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What the Bible says about Those Who are Well Don't Need Physician
(From Forerunner Commentary)

Luke 5:36-39

The context for the Parable of the Cloth and the Wineskins begins in Luke 5:17, when a paralyzed man is brought to Christ. He recognizes the faith involved and tells him that his sins are forgiven (verses 18-20), a statement that the scribes and the Pharisees, of course, consider blasphemous (verse 21). They rightly understand that only God takes away sin, but they would not consider that the Man who was forgiving sin was God. In verses 22-25, Jesus gives proof that He had been given the power to forgive sins: The man had taken up his bed and was walking home.

After this incident, Jesus calls Levi, or Matthew, the tax collector (Luke 5:27), who becomes a disciple and subsequently prepares a feast in honor of Jesus (verses 28-29). In verse 30, the scribes and Pharisees object to His mingling with tax collectors and other sinners, but Jesus responds, “Those who are well don't need a physician, but those who are sick do. I have not come to call the righteous, but sinners to repentance” [New English Translation (NET)].

At this point, many translations insert a subheading about fasting, but the story continues. The Pharisees point out that John the Baptist's disciples made prayer and fasting a regular part of their lives, and they slip in the fact that their disciples did that as well (Luke 5:33). Then they contrast that with Christ's disciples, observing that they have a great penchant for eating and drinking. They imply that His disciples cannot really be serious about a holy life when all they do is have a good time, and in their minds, this reflects poorly on the Teacher. We know this because in Luke 7:34, Jesus quotes the Pharisees as saying that He—the Son of God—is a glutton and winebibber.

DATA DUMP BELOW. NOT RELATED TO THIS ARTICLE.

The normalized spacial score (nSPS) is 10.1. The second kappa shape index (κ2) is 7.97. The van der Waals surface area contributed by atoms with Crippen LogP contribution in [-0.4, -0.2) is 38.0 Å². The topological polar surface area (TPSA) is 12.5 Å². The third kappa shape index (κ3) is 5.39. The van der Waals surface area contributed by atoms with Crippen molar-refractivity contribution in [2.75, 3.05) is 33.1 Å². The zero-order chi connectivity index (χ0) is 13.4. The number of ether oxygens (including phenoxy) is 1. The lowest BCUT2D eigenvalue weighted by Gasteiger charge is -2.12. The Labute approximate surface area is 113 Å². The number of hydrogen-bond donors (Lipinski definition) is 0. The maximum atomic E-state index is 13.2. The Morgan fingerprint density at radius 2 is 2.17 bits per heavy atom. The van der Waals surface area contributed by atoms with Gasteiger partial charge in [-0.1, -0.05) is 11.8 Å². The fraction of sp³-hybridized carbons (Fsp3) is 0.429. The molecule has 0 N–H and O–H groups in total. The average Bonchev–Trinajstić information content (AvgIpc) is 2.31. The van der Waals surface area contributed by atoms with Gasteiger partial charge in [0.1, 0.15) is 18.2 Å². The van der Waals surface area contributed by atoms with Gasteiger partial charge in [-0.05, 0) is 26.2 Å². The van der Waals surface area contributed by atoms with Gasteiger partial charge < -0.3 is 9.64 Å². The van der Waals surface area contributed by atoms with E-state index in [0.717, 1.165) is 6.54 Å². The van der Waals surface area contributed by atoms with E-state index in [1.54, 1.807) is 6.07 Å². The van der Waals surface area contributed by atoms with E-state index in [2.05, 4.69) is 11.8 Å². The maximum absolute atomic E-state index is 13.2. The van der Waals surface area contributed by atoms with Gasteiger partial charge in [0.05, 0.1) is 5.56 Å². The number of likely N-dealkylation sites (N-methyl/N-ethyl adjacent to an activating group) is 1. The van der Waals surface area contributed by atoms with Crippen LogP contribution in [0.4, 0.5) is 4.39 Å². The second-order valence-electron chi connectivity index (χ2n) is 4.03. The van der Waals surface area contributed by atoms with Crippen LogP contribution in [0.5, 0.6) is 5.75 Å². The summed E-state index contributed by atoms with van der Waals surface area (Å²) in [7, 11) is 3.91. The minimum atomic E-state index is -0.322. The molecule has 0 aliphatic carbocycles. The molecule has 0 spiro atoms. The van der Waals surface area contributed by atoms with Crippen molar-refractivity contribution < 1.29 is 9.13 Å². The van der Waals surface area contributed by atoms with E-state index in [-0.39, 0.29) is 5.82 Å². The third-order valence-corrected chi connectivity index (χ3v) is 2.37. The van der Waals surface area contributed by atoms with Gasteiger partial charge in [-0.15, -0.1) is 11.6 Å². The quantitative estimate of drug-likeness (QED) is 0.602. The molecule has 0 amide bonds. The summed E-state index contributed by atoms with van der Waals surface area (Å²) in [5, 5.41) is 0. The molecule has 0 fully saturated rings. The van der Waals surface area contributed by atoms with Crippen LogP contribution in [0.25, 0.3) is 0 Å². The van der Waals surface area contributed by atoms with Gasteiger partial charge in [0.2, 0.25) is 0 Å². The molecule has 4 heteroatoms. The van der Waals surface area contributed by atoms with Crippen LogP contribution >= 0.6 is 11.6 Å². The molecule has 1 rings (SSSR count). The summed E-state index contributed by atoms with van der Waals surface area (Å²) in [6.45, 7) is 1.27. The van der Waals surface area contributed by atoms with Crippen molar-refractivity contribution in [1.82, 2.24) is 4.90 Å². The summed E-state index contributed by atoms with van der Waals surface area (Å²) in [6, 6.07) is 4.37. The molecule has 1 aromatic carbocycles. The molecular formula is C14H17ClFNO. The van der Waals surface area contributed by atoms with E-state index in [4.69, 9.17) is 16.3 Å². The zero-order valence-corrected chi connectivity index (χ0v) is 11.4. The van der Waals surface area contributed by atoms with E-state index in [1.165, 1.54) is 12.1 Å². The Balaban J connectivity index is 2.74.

Jesus counters that it would be just as inappropriate for His disciples to fast at that time as it would be for the wedding party to fast when the bridegroom is with them (Luke 5:34-35). In other words, Christ's presence should be a cause for joy. Psalm 16:11 (NET) says, “I experience absolute joy in Your presence; You always give Me sheer delight.” Yes, Jesus was also a man of sorrow and acquainted with grief, but there was every reason for His disciples to be cheerful when they were in His presence. They had no need to draw closer to God through fasting because He was with them.

His example is clear enough on its own, except that a well-known Messianic prophecy speaks of Israel's God as her Bridegroom (Isaiah 62:5). He was already on the Pharisees' bad list for telling a man that his sins were forgiven, and now He follows that up by referring to Himself as the Bridegroom!

Luke 5:35 is pivotal when it comes to understanding the parable that follows: “But the days will come when the bridegroom will be taken away from them; then they will fast in those days.” We know how that played out. He was “taken away” first through His crucifixion and then later through His ascension. Jesus being “taken away,” however, resulted in a tremendous blessing.

David C. Grabbe
Clothing, Wineskins, and Wine


 




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